When do we need `from` and `import` vs just `import`?

Modules Exercises 1
import sentence is

from datetime import datetime

Okay, I see.

But Exercises 2

import random

Why is there no from word?
What is the differences between them?

The datetime module gives you access to several classes, among them date, time and datetime.

If you want to make use of the datetime class of the datetime module (yes, it’s confusing: same name for two different things), you have two choices:
(1) Import the module and prefix the class with datetime using dot notation:

import datetime
d = datetime.datetime(2000, 12, 31)  # This is a datetime object; note the dot notation
print(d)
# Prints 
2000-12-31 00:00:00

or…
(2) Use from to import the class and then just use the class name, omitting the dot notation:

from datetime import datetime
e = datetime(2000, 12, 31)   # no dot notation needed to create a datetime object
print(e)
# Prints 
2000-12-31 00:00:00

The same relation holds with modules and functions which they may contain:

import random
p = random.randint(0, 10)   # this is a function accessed via dot notation
print(p)   

# or

from random import randint
q = randint(0, 10)   # no dot notation needed for this function
print(q)    

# Prints
6
2

(Edited to correct a mistake in the final example.)

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I see. Thank you for your clear explanation.
I really appreciate you.

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a= randint(0,100)
is randint a class or a method inside a class?

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Is it possible to import more than just one class from a module?

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Yes we can import multiple objects or classes at once

from math import log,pi,ceil,floor

print(pi,log(32,2),ceil(3.2),floor(3.2))

Output:

3.141592653589793 5 4 3

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It appears to be a method of the “random” class. See https://docs.python.org/3/library/random.html for reference.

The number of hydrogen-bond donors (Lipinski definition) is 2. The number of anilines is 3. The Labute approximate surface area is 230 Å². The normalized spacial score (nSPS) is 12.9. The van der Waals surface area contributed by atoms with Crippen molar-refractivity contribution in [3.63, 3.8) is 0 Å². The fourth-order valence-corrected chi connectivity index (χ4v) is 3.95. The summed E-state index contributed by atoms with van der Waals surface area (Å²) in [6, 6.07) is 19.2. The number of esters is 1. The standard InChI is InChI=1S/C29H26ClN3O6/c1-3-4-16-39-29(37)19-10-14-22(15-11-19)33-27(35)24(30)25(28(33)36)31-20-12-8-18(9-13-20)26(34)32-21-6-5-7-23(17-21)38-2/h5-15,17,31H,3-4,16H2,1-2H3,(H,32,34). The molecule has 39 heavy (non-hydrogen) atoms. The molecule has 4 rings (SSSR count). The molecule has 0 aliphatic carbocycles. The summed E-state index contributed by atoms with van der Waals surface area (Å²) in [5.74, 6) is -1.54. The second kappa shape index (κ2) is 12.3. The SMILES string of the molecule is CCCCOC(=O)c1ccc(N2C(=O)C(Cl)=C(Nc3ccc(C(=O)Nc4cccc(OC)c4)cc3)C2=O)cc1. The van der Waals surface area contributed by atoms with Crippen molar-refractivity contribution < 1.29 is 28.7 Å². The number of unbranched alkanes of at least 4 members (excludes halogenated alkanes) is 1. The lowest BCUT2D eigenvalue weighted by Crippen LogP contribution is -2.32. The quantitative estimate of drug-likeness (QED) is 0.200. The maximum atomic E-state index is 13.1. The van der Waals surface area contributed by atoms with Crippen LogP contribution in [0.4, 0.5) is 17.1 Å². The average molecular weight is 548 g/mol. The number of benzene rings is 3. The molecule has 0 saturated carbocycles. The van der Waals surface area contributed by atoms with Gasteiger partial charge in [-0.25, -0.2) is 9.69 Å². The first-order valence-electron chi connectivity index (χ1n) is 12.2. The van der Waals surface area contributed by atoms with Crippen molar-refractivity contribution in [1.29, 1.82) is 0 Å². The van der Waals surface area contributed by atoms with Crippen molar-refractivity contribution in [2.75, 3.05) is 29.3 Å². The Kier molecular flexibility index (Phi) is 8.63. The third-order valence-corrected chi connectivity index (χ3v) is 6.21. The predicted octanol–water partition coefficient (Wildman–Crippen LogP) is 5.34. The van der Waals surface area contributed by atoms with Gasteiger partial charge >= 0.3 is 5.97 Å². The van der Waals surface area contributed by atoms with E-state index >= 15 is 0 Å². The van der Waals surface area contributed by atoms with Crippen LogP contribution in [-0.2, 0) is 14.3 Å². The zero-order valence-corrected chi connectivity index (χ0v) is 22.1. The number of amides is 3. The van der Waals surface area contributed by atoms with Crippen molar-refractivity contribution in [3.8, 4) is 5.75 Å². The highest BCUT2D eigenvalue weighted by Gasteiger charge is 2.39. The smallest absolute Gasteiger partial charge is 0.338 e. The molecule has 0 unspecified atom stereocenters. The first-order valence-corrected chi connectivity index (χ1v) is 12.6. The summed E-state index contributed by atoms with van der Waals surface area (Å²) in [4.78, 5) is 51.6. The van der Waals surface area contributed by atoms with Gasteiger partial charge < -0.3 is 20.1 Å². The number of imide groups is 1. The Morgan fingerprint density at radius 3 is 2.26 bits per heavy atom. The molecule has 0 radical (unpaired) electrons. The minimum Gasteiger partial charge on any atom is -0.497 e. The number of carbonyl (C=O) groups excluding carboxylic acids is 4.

Great explanation. Thanks!

Thank you for the clear explanation!

Question: In the python docs here, it says: " When a module is first imported, Python searches for the module and if found, it creates a module object, initializing it." This appears to be true for the import keyword, regardless of what it is importing, if I am understanding it correctly.

So if I import a function like randint() using the import keyword instead of using dot notation, does that change its object type, and therefore the way it behaves? Does it make a difference if it is now a ‘module object’?

In the exercise, how come the code below is wrong but removing the “from random” at the beginning makes it correct?

from random import random

# Create random_list below:

random_list = [random.randint(1,101) for i in range(101)]

the following also got marked wrong:

from random import random

# Create random_list below:

random_list = [randint(1,101) for i in range(101)]

If you want to call random.randint(), i.e. with the random. qualification then your import statement should be simply:
import random

If you wanna call randint() without qualification, then your import statement should be:
from random import randint

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I was wondering the same thing. I’m glad I looked up this lesson on the forum and read your explanation.